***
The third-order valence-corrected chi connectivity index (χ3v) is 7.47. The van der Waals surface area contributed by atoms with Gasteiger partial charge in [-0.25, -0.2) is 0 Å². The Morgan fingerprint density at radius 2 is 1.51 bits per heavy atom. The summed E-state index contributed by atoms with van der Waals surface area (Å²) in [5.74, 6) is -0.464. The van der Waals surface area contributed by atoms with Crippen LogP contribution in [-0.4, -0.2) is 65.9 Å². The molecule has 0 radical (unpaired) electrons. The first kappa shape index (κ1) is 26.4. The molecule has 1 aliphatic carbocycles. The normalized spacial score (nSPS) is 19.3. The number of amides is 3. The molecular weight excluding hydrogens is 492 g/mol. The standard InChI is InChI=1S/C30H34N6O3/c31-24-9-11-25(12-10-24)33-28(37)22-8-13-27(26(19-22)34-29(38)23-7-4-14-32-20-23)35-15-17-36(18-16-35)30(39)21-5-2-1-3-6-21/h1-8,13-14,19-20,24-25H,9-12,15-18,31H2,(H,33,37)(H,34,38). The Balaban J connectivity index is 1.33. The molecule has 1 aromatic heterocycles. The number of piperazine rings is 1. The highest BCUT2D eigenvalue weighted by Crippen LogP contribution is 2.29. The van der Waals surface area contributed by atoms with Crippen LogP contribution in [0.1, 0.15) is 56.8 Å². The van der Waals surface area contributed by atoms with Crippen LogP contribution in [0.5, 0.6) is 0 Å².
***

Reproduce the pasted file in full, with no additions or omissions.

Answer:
The third-order valence-corrected chi connectivity index (χ3v) is 7.47. The van der Waals surface area contributed by atoms with Gasteiger partial charge in [-0.25, -0.2) is 0 Å². The Morgan fingerprint density at radius 2 is 1.51 bits per heavy atom. The summed E-state index contributed by atoms with van der Waals surface area (Å²) in [5.74, 6) is -0.464. The van der Waals surface area contributed by atoms with Crippen LogP contribution in [-0.4, -0.2) is 65.9 Å². The molecule has 0 radical (unpaired) electrons. The first kappa shape index (κ1) is 26.4. The molecule has 1 aliphatic carbocycles. The normalized spacial score (nSPS) is 19.3. The number of amides is 3. The molecular weight excluding hydrogens is 492 g/mol. The standard InChI is InChI=1S/C30H34N6O3/c31-24-9-11-25(12-10-24)33-28(37)22-8-13-27(26(19-22)34-29(38)23-7-4-14-32-20-23)35-15-17-36(18-16-35)30(39)21-5-2-1-3-6-21/h1-8,13-14,19-20,24-25H,9-12,15-18,31H2,(H,33,37)(H,34,38). The Balaban J connectivity index is 1.33. The molecule has 1 aromatic heterocycles. The number of piperazine rings is 1. The highest BCUT2D eigenvalue weighted by Crippen LogP contribution is 2.29. The van der Waals surface area contributed by atoms with Crippen LogP contribution in [0.1, 0.15) is 56.8 Å². The van der Waals surface area contributed by atoms with Crippen LogP contribution in [0.5, 0.6) is 0 Å².